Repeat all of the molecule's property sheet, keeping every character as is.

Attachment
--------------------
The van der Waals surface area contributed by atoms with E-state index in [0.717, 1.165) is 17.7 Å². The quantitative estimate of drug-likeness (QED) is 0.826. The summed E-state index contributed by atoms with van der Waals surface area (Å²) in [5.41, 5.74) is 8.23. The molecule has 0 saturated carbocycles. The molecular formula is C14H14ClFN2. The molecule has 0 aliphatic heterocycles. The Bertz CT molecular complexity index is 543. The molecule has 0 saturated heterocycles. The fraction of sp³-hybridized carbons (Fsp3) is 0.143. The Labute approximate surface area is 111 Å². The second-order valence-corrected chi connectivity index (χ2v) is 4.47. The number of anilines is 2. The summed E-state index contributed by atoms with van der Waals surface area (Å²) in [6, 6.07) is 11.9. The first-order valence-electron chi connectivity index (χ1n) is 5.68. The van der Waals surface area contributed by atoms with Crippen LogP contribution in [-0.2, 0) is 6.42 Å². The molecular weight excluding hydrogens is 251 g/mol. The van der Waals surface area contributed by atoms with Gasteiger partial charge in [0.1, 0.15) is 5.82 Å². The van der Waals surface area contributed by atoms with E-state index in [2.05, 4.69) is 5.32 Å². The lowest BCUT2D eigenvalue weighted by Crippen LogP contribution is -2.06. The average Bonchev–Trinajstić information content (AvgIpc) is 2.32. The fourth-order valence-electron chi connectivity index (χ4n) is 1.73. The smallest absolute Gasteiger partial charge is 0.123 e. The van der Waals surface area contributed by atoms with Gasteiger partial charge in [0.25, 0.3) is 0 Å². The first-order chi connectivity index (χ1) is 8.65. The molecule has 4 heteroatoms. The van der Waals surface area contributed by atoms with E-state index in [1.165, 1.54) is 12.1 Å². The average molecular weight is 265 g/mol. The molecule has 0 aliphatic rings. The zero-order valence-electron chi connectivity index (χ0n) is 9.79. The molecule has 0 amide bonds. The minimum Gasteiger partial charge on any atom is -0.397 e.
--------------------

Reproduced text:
The van der Waals surface area contributed by atoms with E-state index in [0.717, 1.165) is 17.7 Å². The quantitative estimate of drug-likeness (QED) is 0.826. The summed E-state index contributed by atoms with van der Waals surface area (Å²) in [5.41, 5.74) is 8.23. The molecule has 0 saturated carbocycles. The molecular formula is C14H14ClFN2. The molecule has 0 aliphatic heterocycles. The Bertz CT molecular complexity index is 543. The molecule has 0 saturated heterocycles. The fraction of sp³-hybridized carbons (Fsp3) is 0.143. The Labute approximate surface area is 111 Å². The second-order valence-corrected chi connectivity index (χ2v) is 4.47. The number of anilines is 2. The summed E-state index contributed by atoms with van der Waals surface area (Å²) in [6, 6.07) is 11.9. The first-order valence-electron chi connectivity index (χ1n) is 5.68. The van der Waals surface area contributed by atoms with Crippen LogP contribution in [-0.2, 0) is 6.42 Å². The molecular weight excluding hydrogens is 251 g/mol. The van der Waals surface area contributed by atoms with Gasteiger partial charge in [0.1, 0.15) is 5.82 Å². The van der Waals surface area contributed by atoms with E-state index in [2.05, 4.69) is 5.32 Å². The lowest BCUT2D eigenvalue weighted by Crippen LogP contribution is -2.06. The average Bonchev–Trinajstić information content (AvgIpc) is 2.32. The fourth-order valence-electron chi connectivity index (χ4n) is 1.73. The smallest absolute Gasteiger partial charge is 0.123 e. The van der Waals surface area contributed by atoms with Gasteiger partial charge in [0.25, 0.3) is 0 Å². The first-order chi connectivity index (χ1) is 8.65. The molecule has 4 heteroatoms. The van der Waals surface area contributed by atoms with E-state index in [1.165, 1.54) is 12.1 Å². The average molecular weight is 265 g/mol. The molecule has 0 aliphatic rings. The zero-order valence-electron chi connectivity index (χ0n) is 9.79. The molecule has 0 amide bonds. The minimum Gasteiger partial charge on any atom is -0.397 e.